• Blood flow to the uterine cavity maybe affected (this decreases the ability of an embryo to implant onto the uterine wall or to develop)


  • Heavy, prolonged menstrual periods and unusual monthly bleeding  sometimes with clots (this can lead to anaemia)
  • Pelvic pain and pressure
  • Pain in the back and legs
  • Pain during sexual intercourse
  • Bladder pressure leading to a frequent urge to urinate
  • Pressure on the bowel (leading to constipation and bloating)
  • Abnormally enlarged abdomen



Gonadotrophin-releasing hormone analogues (GnRHas) can reduce the levels of oestrogen in your body. They work to shrink or temporarily halt fibroid growth. GnRHas can be taken as:

  • A nasal spray
  • A monthly injection
  • An implant under your skin

One course of treatment usually lasts for about 3 to 6 months. This is due to the fact that the drugs can often cause menopause-like symptoms such as:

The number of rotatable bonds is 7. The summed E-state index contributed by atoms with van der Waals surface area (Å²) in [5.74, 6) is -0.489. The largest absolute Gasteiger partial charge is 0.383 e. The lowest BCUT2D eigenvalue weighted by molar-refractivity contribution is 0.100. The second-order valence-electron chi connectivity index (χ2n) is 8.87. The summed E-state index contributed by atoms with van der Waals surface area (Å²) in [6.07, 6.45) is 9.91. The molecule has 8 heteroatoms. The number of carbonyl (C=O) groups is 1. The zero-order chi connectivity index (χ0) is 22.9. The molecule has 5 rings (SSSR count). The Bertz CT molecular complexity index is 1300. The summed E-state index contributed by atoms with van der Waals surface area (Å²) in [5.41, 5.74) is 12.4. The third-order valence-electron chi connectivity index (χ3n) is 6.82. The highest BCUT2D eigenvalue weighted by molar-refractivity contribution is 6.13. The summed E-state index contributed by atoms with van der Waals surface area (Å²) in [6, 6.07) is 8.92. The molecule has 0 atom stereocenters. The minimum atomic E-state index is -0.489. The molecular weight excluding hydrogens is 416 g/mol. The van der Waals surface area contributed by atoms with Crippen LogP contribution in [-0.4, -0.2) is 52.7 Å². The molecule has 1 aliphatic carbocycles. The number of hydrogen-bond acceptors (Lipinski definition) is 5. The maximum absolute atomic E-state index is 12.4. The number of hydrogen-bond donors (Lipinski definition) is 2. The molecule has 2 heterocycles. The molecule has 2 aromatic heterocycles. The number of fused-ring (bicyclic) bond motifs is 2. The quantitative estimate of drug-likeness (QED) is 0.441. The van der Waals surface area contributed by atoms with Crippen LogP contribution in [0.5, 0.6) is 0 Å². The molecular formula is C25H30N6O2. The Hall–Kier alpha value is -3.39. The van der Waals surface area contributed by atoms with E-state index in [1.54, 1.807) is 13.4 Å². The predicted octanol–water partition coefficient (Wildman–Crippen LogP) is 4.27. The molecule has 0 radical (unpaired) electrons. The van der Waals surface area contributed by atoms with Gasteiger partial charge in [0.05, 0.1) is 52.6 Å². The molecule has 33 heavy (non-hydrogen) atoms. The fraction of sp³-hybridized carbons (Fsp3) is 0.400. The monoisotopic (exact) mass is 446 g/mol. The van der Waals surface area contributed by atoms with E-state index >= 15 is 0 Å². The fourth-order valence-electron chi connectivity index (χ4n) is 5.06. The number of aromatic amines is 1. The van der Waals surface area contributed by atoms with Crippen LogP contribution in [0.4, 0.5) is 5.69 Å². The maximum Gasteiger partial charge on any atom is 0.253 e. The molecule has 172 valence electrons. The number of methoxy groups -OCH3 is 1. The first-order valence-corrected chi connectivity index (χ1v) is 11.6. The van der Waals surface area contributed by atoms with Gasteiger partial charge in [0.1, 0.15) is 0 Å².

• Hot flushes
  • Vaginal dryness
  • Decreased bone density

As soon as the treatment stops, you may start trying for a baby.

Once hormone therapy stops, fibroids often continue growing. However, they can be useful for shrinking fibroids before surgery. Hormone replacement therapy (HRT) may be administered alongside to ease the side-effects.


Myomectomy is a surgical operation to remove the fibroid. Keyhole surgery using a laparascope or hysteroscope can be carried out for small fibroids. The type of keyhole surgery used will depend on whether the fibroid is on the outer or inner lining of the uterus.

For larger fibroids, open surgery is used and it involves a longer recovery time than keyhole surgery.

Women who still plan to have children will be offered to use this treatment method because it leaves the uterus intact. With that said, about 1 in 4 women find that their fibroids grow back again after about 3 years.

This procedure is not suitable for all women as it depends on the size, number and location of the fibroids.